Key highlights from this report:
- The housing market in San Jose, CA is experiencing a mini crash in 2019.
- Home prices in and around the city have dropped over the past year.
- Forecasters predict that prices in San Jose will continue to fall into 2020.
Two or three years ago, the real estate market in San Jose, California was roaring along with home-price gains that outpaced the national average by a long way. Now, the city is experiencing a mini crash.
What is a mini crash in the housing market? It’s a term we just made up. Here’s how we define it:
A mini crash occurs when home prices decline for one or more years, typically following a period of rapid gains.
And that’s exactly what is happening within the San Jose real estate market, as of summer 2019. When measured by house values, the housing market in San Jose, California does appear to be experiencing a mini crash at the moment.
The million-dollar question is: How long will it last, and how far will prices drop? And that’s something we simply cannot answer.
Granted, we are not yet seeing a spike in home foreclosures, like the one that occurred during the real estate crash of 2008. But home prices are dropping steadily within the metro area. So in that sense, this market is experiencing a kind of crash.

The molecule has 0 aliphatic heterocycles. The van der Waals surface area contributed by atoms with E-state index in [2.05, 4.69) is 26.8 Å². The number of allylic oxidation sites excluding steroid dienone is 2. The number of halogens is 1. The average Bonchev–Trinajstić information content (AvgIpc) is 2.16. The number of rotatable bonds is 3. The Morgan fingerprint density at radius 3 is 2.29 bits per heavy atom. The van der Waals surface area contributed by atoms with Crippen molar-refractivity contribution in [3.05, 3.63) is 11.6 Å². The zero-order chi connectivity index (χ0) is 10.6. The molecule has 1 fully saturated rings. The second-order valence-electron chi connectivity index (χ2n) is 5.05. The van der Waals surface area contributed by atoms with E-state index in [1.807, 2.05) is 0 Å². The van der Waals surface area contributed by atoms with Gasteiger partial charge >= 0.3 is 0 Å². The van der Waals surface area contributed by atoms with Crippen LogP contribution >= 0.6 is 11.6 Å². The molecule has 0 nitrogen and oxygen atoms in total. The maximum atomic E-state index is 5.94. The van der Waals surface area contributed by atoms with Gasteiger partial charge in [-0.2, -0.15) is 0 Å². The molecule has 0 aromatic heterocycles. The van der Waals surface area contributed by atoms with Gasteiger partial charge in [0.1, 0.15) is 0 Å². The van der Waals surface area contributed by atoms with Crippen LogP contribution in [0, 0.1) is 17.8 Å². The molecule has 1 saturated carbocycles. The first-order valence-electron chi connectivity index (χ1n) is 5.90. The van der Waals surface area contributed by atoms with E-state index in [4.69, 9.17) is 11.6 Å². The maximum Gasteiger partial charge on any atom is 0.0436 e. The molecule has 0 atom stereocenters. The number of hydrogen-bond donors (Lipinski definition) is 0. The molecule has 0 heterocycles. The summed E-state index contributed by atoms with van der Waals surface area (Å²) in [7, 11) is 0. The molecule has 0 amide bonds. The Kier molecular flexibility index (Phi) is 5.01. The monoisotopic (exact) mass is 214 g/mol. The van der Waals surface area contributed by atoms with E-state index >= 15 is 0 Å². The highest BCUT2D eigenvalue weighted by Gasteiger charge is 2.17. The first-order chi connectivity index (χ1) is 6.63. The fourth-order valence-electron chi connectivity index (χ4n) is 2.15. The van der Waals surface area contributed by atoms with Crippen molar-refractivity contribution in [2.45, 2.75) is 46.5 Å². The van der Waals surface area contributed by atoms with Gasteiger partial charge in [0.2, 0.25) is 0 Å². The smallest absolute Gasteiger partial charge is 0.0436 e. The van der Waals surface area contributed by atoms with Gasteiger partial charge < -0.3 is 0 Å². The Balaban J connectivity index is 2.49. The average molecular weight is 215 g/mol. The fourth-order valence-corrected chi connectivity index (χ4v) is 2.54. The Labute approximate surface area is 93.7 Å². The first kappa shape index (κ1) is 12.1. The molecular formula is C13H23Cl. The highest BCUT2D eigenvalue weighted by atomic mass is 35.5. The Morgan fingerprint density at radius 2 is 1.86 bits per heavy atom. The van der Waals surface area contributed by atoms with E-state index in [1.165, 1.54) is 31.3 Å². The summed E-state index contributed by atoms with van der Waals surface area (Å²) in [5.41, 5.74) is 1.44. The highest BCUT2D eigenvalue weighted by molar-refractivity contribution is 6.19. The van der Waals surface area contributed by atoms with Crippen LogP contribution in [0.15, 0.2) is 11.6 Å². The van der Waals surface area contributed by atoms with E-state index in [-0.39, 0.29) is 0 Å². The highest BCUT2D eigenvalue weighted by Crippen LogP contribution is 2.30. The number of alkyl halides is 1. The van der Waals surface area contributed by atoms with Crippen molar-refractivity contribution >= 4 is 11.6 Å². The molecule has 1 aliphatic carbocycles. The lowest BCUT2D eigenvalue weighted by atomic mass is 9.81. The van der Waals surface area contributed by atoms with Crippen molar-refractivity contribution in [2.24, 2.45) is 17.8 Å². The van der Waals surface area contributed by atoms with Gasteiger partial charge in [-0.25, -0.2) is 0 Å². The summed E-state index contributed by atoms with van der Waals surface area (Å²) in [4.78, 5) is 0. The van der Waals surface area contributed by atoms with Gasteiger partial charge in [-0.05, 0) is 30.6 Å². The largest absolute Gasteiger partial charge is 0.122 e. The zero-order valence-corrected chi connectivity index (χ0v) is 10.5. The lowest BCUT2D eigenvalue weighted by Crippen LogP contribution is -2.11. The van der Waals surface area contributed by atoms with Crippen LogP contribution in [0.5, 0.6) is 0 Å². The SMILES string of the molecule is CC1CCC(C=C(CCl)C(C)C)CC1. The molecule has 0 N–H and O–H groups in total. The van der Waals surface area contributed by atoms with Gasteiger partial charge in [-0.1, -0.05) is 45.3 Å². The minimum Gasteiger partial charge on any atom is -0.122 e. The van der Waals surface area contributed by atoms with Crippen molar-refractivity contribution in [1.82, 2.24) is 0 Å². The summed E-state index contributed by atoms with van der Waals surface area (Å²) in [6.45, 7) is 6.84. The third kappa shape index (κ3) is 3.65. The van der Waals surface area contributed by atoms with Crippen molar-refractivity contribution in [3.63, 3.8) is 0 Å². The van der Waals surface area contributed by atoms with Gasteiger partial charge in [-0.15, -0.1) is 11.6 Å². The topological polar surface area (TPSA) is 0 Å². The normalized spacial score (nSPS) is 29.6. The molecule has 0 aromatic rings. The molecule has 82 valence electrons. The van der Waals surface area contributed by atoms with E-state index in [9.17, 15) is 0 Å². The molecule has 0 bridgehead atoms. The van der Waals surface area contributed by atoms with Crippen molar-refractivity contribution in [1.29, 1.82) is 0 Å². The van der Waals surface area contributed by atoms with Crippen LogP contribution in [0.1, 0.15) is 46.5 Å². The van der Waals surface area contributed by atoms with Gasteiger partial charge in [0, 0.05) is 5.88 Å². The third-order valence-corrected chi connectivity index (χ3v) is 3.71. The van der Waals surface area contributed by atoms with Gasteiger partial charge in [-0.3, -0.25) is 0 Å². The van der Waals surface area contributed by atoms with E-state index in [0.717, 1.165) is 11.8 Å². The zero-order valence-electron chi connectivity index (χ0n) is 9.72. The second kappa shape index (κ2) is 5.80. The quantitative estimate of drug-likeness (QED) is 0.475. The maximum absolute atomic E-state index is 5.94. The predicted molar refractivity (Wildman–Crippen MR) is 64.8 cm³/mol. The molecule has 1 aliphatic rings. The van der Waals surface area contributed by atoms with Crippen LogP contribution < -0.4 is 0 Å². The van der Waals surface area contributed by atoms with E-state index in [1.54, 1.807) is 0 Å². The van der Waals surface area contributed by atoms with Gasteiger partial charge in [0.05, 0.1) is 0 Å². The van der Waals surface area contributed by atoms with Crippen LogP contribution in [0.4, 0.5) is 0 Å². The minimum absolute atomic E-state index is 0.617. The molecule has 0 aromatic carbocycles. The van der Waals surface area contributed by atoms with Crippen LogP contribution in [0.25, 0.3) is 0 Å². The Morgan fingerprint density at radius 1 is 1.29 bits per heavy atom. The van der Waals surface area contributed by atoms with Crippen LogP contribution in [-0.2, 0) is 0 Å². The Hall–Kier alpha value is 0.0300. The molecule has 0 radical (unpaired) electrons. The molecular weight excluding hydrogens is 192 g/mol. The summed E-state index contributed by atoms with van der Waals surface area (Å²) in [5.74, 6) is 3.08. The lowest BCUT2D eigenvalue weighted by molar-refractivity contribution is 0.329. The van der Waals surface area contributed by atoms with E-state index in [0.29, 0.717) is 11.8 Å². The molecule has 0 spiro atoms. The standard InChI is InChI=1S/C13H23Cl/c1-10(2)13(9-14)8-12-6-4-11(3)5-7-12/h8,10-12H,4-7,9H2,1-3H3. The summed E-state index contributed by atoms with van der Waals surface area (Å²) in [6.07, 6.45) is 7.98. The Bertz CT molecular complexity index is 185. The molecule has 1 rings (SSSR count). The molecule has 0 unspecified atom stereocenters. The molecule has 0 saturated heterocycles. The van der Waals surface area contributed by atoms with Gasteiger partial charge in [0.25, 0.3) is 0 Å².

In many respects, the San Jose housing scene is a story of extremes. And that story has been unfolding for over a decade now. Let’s take a look back to see how this real estate market went from boom to bust in a relatively short period of time.
San Jose Was One of the Hottest Housing Markets in 2015
Back in 2015, Trulia economist Ralph McLaughlin published a list of metro areas where homes were selling the fastest. These were hot housing markets with strong demand and limited inventory, the kinds of conditions that lead to quick home sales.
According to their research, the San Jose housing market was the second-fastest in the country. San Francisco was ranked #1. Three other California metro areas rounded out the top five.
Silicon Valley tech companies bring in high-earning employees from elsewhere around the country, and also from overseas. This boosted demand for housing at a time when inventory was very tight. That’s why the San Jose real estate market was experiencing such a frenzy of home buying back in 2015.